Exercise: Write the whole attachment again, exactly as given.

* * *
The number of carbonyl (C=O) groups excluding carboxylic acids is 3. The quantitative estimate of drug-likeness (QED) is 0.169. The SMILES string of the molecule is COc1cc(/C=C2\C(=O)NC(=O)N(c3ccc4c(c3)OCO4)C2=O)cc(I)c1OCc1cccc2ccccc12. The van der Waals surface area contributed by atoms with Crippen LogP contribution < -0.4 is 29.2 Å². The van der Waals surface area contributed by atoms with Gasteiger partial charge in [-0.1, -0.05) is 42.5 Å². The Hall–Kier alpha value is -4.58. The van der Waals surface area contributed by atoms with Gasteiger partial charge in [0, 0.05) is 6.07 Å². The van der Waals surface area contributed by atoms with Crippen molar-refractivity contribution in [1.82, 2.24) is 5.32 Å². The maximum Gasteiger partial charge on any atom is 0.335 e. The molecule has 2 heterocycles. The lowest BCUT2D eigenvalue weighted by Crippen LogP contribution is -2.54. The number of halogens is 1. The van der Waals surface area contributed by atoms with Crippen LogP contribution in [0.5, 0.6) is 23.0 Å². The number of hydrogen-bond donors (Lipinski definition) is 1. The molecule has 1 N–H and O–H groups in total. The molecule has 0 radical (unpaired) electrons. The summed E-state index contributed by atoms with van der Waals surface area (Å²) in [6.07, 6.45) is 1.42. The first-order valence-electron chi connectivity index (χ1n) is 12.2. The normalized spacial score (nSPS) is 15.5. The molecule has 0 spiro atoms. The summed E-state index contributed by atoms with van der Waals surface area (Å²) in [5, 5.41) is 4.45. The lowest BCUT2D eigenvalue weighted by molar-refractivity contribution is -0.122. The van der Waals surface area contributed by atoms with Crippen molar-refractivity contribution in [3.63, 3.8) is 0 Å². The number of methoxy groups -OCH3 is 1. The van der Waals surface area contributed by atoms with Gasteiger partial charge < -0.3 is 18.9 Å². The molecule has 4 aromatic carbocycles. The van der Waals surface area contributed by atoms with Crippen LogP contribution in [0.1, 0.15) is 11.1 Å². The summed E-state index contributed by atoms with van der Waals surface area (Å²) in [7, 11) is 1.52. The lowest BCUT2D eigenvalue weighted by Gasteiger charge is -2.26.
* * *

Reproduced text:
The number of carbonyl (C=O) groups excluding carboxylic acids is 3. The quantitative estimate of drug-likeness (QED) is 0.169. The SMILES string of the molecule is COc1cc(/C=C2\C(=O)NC(=O)N(c3ccc4c(c3)OCO4)C2=O)cc(I)c1OCc1cccc2ccccc12. The van der Waals surface area contributed by atoms with Crippen LogP contribution < -0.4 is 29.2 Å². The van der Waals surface area contributed by atoms with Gasteiger partial charge in [-0.1, -0.05) is 42.5 Å². The Hall–Kier alpha value is -4.58. The van der Waals surface area contributed by atoms with Gasteiger partial charge in [0, 0.05) is 6.07 Å². The van der Waals surface area contributed by atoms with Crippen molar-refractivity contribution in [1.82, 2.24) is 5.32 Å². The maximum Gasteiger partial charge on any atom is 0.335 e. The molecule has 2 heterocycles. The lowest BCUT2D eigenvalue weighted by Crippen LogP contribution is -2.54. The number of halogens is 1. The van der Waals surface area contributed by atoms with Crippen LogP contribution in [0.5, 0.6) is 23.0 Å². The number of hydrogen-bond donors (Lipinski definition) is 1. The molecule has 1 N–H and O–H groups in total. The molecule has 0 radical (unpaired) electrons. The summed E-state index contributed by atoms with van der Waals surface area (Å²) in [6.07, 6.45) is 1.42. The first-order valence-electron chi connectivity index (χ1n) is 12.2. The normalized spacial score (nSPS) is 15.5. The molecule has 0 spiro atoms. The summed E-state index contributed by atoms with van der Waals surface area (Å²) in [5, 5.41) is 4.45. The lowest BCUT2D eigenvalue weighted by molar-refractivity contribution is -0.122. The van der Waals surface area contributed by atoms with Crippen molar-refractivity contribution in [3.63, 3.8) is 0 Å². The number of methoxy groups -OCH3 is 1. The van der Waals surface area contributed by atoms with Gasteiger partial charge < -0.3 is 18.9 Å². The molecule has 4 aromatic carbocycles. The van der Waals surface area contributed by atoms with Crippen LogP contribution in [0.1, 0.15) is 11.1 Å². The summed E-state index contributed by atoms with van der Waals surface area (Å²) in [7, 11) is 1.52. The lowest BCUT2D eigenvalue weighted by Gasteiger charge is -2.26.